Clinton or Geithner on the China brief?

Given Secretary Clinton’s working lunch with Treasury Secretary Tim Geithner today and speculation that both want to take over the China file, I asked Minxin Pei, a noted China expert at the Carnegie Endowment for Interntional Peace, for his thoughts on who should spearhead the China brief – Clinton or Geithner? The right answer is ...

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588903_090202_Pei2.jpg

Given Secretary Clinton's working lunch with Treasury Secretary Tim Geithner today and speculation that both want to take over the China file, I asked Minxin Pei, a noted China expert at the Carnegie Endowment for Interntional Peace, for his thoughts on who should spearhead the China brief - Clinton or Geithner?

The right answer is neither. In the past, the most successful handler of U.S.-China relations was either the president himself (both Bush Sr. and W, for example) or the National Security Advisor (Kissinger, Brzezinski, and Berger) who has the ear of the president. 

The reason is quite simple:Given the complexity of the relationship and the conflicting interests among various bureaucracies, the only person who can manage this relationship and balance competing interests would be the president or his national security advisor.

Given Secretary Clinton’s working lunch with Treasury Secretary Tim Geithner today and speculation that both want to take over the China file, I asked Minxin Pei, a noted China expert at the Carnegie Endowment for Interntional Peace, for his thoughts on who should spearhead the China brief – Clinton or Geithner?

The right answer is neither. In the past, the most successful handler of U.S.-China relations was either the president himself (both Bush Sr. and W, for example) or the National Security Advisor (Kissinger, Brzezinski, and Berger) who has the ear of the president. 

The reason is quite simple:Given the complexity of the relationship and the conflicting interests among various bureaucracies, the only person who can manage this relationship and balance competing interests would be the president or his national security advisor.

Hillary Clinton might want to be spearhead this relationship, but she might want to think twice. She would be treading on many toes — the Pentagon, the Treasury, USTR, and, needless to say, Congress. And for what? The relationship is not in deep trouble.  There are some problems to be ironed out. She would be spending a lot of energy but getting very little in return.

As for Geithner, I doubt whether he wants to repeat what Paulson did. Geithner has neither the personal interest in China nor the political backing from the very top to handle the U.S.-China brief.  Paulson supposedly got a commitment of support from W as a condition of signing on as the Treasury Secretary. In any case, Geithner will be spending most of his time on rescuing the U.S. economy. If I were him, I would do anything to avoid 14-hour flights to Beijing and the jetlag.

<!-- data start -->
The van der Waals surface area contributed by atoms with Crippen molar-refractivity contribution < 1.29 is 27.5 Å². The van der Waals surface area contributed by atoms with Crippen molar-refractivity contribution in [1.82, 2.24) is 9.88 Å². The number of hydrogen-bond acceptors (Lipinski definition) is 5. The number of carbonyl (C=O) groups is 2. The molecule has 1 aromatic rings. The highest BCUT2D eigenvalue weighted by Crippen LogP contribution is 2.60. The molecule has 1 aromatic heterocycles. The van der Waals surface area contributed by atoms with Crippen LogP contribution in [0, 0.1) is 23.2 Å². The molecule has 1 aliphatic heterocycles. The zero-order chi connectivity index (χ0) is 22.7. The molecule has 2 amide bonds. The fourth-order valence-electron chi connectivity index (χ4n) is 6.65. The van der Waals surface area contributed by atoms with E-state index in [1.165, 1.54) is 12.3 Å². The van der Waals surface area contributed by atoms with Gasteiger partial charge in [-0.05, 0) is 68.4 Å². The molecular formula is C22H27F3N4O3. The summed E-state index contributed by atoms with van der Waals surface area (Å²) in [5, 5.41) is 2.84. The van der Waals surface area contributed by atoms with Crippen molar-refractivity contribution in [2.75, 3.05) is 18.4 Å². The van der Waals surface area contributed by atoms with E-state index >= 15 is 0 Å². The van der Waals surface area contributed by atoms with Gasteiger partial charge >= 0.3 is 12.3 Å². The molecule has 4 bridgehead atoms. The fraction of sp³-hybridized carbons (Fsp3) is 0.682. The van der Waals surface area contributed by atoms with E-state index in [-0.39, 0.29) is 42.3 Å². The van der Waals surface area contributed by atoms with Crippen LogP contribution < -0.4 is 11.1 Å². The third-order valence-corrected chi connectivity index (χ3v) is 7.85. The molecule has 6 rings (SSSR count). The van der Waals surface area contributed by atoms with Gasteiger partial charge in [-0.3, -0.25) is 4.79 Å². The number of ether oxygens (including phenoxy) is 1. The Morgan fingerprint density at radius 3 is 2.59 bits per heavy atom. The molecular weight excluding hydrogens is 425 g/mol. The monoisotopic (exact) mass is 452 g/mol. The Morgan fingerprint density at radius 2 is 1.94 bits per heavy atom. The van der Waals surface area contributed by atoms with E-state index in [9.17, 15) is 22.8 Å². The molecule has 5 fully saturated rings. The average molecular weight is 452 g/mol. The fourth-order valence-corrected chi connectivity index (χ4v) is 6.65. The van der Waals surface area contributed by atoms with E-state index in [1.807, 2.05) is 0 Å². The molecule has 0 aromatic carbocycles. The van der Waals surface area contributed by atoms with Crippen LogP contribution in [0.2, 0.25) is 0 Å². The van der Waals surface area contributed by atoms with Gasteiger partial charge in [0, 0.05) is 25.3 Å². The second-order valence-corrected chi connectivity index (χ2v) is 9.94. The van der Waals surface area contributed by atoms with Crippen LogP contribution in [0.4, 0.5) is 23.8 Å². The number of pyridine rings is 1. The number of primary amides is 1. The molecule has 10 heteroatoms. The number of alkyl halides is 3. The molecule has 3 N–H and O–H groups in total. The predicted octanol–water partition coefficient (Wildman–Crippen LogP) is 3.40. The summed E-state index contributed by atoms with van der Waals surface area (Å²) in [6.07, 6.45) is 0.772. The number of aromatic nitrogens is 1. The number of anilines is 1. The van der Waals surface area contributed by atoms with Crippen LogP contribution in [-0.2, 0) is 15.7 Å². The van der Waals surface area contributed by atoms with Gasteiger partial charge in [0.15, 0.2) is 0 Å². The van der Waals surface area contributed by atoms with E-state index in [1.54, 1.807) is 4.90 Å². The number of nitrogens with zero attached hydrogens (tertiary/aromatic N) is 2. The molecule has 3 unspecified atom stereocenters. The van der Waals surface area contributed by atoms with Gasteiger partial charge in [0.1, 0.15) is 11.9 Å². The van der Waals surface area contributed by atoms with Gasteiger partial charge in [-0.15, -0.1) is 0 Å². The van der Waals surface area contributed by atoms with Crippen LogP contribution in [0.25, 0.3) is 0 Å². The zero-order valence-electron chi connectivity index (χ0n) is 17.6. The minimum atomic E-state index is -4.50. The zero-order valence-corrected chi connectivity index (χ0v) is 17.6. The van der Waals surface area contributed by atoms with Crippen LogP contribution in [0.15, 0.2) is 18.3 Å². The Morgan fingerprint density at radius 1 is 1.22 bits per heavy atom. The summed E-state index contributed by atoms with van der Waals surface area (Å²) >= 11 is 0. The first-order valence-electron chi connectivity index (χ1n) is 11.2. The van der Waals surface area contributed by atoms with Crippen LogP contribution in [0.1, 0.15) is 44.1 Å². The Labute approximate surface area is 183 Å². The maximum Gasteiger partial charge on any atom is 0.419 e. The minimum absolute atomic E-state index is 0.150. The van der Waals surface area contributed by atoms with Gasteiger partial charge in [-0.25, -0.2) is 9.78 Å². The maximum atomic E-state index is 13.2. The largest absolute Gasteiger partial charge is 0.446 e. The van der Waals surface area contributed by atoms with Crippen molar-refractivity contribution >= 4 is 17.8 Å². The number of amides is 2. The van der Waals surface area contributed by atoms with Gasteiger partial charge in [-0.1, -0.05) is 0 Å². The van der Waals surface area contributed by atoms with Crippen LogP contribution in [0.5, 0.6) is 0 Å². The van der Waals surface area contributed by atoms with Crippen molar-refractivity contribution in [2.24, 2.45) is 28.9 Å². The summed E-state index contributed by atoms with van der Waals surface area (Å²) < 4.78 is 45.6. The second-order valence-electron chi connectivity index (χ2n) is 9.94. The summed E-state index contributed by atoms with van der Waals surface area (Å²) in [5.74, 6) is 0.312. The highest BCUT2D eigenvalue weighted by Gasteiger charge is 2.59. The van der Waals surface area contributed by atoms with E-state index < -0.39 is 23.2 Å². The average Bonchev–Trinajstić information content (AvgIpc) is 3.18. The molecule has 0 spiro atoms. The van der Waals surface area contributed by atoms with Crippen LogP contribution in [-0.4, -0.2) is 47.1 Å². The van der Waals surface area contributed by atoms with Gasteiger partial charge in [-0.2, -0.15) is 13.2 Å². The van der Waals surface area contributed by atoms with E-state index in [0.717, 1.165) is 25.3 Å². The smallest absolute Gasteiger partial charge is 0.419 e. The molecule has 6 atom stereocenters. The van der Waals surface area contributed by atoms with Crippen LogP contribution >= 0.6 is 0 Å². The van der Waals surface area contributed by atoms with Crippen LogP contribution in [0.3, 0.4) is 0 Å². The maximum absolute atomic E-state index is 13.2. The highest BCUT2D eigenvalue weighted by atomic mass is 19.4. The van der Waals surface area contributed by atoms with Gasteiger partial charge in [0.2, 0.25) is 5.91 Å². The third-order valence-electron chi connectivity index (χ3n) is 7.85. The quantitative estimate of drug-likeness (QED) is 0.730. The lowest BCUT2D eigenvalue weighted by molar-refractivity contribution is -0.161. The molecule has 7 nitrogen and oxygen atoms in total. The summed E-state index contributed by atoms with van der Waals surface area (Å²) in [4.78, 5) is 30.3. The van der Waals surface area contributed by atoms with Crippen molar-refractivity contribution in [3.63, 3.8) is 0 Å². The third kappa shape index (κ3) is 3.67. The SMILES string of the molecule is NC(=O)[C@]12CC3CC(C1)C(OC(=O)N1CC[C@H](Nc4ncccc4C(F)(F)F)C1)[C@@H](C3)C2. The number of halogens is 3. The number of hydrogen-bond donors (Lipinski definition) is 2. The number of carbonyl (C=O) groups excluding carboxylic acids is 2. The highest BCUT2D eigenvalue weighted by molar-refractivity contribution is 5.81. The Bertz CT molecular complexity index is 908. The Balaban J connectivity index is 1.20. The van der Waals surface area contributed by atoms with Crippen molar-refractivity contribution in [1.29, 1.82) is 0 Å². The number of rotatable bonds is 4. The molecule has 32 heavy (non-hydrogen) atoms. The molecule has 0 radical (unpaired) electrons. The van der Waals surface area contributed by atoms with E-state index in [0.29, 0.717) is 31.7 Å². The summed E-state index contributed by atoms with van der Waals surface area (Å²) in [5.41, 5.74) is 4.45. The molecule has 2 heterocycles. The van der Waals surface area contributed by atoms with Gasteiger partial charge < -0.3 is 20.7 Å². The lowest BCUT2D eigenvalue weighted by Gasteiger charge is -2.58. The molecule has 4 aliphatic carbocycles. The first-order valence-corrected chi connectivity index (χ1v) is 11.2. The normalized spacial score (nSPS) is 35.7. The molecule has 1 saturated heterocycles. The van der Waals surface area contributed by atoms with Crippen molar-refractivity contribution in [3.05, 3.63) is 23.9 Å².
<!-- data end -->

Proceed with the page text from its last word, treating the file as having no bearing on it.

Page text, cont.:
That leaves one possible choice — Joe Biden. The Chinese press is already floating unconfirmed rumors — out of Japan — that Biden will be heading the Strategic Economic Dialogue between the U.S. and China. That could be wishful thinking on Beijing’s part because this would give him even more face than what Paulson has done.

UPDATE: Cheng Li, director of research at the Brookings Institution’s John L. Thornton China Center, writes in with his take:

Given the global financial crisis and the rise of economic protectionism in both countries, economic issues are at the forefront of US-China relations. In this regard, Tim Geithner will be appropriate for interacting with China. However, as the most important bilateral relationship of the 21st century, it must go far beyond economic matters. Counterterrorism, nuclear non-proliferation, climate change, human rights, and religious freedom are also essential. Therefore, the State Department led by Hillary Clinton must take the lead on these issues. On balance, it may be a good idea that the Office of the Vice President, or even that of the President, should play a primary role in coordinating this important relationship.

Carolyn O'Hara is a senior editor at Foreign Policy.

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